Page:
Also good for a rueful chuckle. This time we have a former Secretary of State for New Mexico and a number of her associates arrested for conspiracy, fraud, embezzlement, money laundering and other charges with nary a mention of which political party any of them belonged to, except for a “Democratic Party consultant”. I suppose we can guess about the rest of them.
This is politically interesting in light of former Governor of New Mexico Bill Richardson having an investigation aimed at him stopped by order of “top Department of Justice officials”. Grant III, dudes.
So President Obama is in favor of government support for offshore drilling for oil as long as it is not in USA territorial waters.
The U.S. is going to lend billions of dollars to Brazil’s state-owned oil company, Petrobras, to finance exploration of the huge offshore discovery in Brazil’s Tupi oil field
But hey, it’s subverting free markets and that’s always good, right? It’s not like that sort of cash is needed anywhere in the USA, and especially not in any taxpayer’s pocket. It does look good, however, in Geroge Soro’s pocket apparently.
Pay levels for First Lady Michelle Obama’s staff which totals out near $1.3M/year. Put’s the whole “Palin’s fancy clothes” thing in perspective.
I would like to influence Congress to stop being stupid, but my problem is that my representative actually votes reasonably well (he opposed Cap & Trade, POR-Care, and Porkulus) while my Senators are idiots and cretins, that is Senators Dick Durbin and Roland Burris. Durbin’s flat out not interested in listening to voters because he’s got the Chicago Machine to keep him in office (I have voted against Durbin at every opportunity). Burris doesn’t care because he’s not going to win re-election no matter what he does. To top it off, there’s a distinct possibility that Durbin may become Senate Majority Leader if Senator Harry Reid gets booted in 2010. Let me tell, nobody will win if Dick “Gitmo is a death camp” Durbin ascends to that position.
This is an interesting article on what passes for “science” to the Warmenists. Basically the raw data for the temperature series that demonstrates global warming has been lost through indifference at best, deliberate negligence at worst. So apparently “climate change” is important enough to re-order our entire economy, but not important enough to store raw climatological data. I say to the Warmenists, get back to me when you’re willing to do actual science and not propaganda.
There was a protestor at one President Obama’s town halls carrying a slung AR-15 semi-automatic rifle. This was of course deeply disturbing to Old Media (although not the White House or Secret Service), but not disturbing enough that they forgot the Narrative. MSNBC’s report discusses concerns about “white people showing up with guns strapped to their waist” even though the person in the report was actually black. The video clip was edited deliberately to conceal this little counter-Narrative fact.
So Cindy Sheehan has finally realized that she just a munition, not a cause, in the MAL’s vendetta against President Bush. Not that this will stop future useful idiots from signing up, or discourage the MAList rank and file shifting as wildly as the Party Line demands.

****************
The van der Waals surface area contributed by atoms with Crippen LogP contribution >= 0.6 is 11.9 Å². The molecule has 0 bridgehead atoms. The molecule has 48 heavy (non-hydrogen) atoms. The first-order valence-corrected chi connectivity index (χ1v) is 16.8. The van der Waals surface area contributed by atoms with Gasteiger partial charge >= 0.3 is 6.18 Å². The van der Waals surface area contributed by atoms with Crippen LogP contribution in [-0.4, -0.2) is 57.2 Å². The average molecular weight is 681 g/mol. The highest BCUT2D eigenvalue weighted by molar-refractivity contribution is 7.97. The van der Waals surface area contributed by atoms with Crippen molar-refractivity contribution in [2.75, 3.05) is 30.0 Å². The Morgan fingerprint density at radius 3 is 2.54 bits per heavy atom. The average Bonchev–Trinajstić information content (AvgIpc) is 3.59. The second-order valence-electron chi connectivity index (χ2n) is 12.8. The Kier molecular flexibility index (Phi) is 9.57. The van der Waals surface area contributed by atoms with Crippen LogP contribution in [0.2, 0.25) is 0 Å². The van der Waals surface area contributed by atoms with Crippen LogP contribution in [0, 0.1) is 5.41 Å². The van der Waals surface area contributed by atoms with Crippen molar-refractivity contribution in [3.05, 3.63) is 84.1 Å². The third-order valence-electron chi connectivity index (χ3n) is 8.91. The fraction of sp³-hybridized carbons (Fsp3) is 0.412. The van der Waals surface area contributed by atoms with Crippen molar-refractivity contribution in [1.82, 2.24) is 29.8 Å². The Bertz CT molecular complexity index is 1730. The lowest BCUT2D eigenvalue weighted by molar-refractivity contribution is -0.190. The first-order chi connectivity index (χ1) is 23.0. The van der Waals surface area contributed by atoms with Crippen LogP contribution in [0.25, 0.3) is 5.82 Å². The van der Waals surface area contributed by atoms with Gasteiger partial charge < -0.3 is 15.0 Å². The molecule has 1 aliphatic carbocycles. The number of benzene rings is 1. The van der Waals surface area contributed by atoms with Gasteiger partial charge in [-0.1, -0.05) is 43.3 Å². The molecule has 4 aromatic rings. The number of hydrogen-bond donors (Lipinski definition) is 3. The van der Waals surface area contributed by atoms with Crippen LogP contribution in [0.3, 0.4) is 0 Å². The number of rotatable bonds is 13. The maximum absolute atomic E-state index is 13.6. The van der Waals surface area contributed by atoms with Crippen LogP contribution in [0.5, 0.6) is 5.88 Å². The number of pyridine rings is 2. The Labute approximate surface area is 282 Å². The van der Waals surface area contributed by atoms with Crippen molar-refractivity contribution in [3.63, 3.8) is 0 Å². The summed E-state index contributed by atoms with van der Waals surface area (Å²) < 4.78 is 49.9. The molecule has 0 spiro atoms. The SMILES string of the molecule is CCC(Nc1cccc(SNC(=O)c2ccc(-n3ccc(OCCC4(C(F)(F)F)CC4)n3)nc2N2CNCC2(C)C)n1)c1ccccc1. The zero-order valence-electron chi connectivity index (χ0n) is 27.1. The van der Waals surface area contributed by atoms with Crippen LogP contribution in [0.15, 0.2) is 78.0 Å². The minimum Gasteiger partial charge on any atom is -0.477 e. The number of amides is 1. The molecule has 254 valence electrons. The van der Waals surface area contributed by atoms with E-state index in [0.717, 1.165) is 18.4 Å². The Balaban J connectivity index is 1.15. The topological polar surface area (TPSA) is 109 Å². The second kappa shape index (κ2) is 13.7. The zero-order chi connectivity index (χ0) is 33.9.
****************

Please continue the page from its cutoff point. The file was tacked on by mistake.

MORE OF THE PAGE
In the late 1980s and 1990s, Sweden began an economic course correction that continues today. Marginal tax rates were reduced for most of the population. The wealth tax and inheritance tax were abolished. Financial markets, telecommunications, electricity, road transport, taxis and other activities were deregulated. Privatization of industry was begun, and the current government is continuing the process.
The generosity of some welfare and other benefits has been reduced, with the goal of making work more economically rewarding relative to government benefits. Also, trade liberalization has been expanded greatly. The result has been a pickup in economic growth, and Sweden is no longer falling further behind other developed countries.
One notable success has been pension reform. Sweden was the first nation to implement a mandatory government retirement system for all its citizens. Sweden, like the United States and most other countries, was then faced with an increasing, unfunded social security liability as a result of low birthrates and people living much longer.
After studying the problem in the early 1990s, the Swedes approved in 1998 moving toward a Chilean private pension system, first developed by former Chilean Labor Minister Jose Piñera. (Seventeen countries have adopted variations of the Piñerian system, which has been very successful in Chile.)
The new Swedish pension system has four key features, including partial privatization, individual accounts, a safety net to protect the poor and a transition to protect retirees and older workers. The benefits have been substantial budgetary savings, higher retirement income and faster economic growth.
Those who wish to chase the Swedish model need first to decide which model they seek: The high-growth, pre-1960 model; the low-growth model of the 1970s and 1980s; or the reformist, welfare-state model of recent years.
The irony is that the current Democrat Congress and administration are rapidly emulating the parts of the Swedish model that proved disastrous and rejecting those parts that are proving to be successful.
Because wealth and prosperity for the commoners isn’t their goal. They much prefer the plantation style economic system.
“We are God’s partners in matters of life and death”
P.S. Who is it that is organizing mobs for town halls?
California is apparently demanding payment of taxes payments it makes in scrip and refusing to accept that very scrip as a valid form of payment. So not only are the vendors out the actual cash for whatever goods and services they provided to the state government, but are also out an additional tax layer on top of that. Ah, how wonderful it is when the government promotes fairness and honest trade!
White House press secretary Gibbs mocks Old Media coverage of the ‘Beer Summit’ — I have to agree that we’ve reached a bad point where even the narcissistic targets of Old Media fawning think it’s too much. These people are obsessed.
One of the main architects of the friendly approach, Karen M. Ignagni, the industry’s chief lobbyist, personally pledged to President Obama that insurers would not stand in the way of a sweeping overhaul this time.
For a while, it seemed to be working — until recently, when the insurance industry re-emerged as Washington’s favorite target. “Villains,” Nancy Pelosi, the House speaker, called health insurers. And Mr. Obama derided the industry for pocketing “windfall profits.”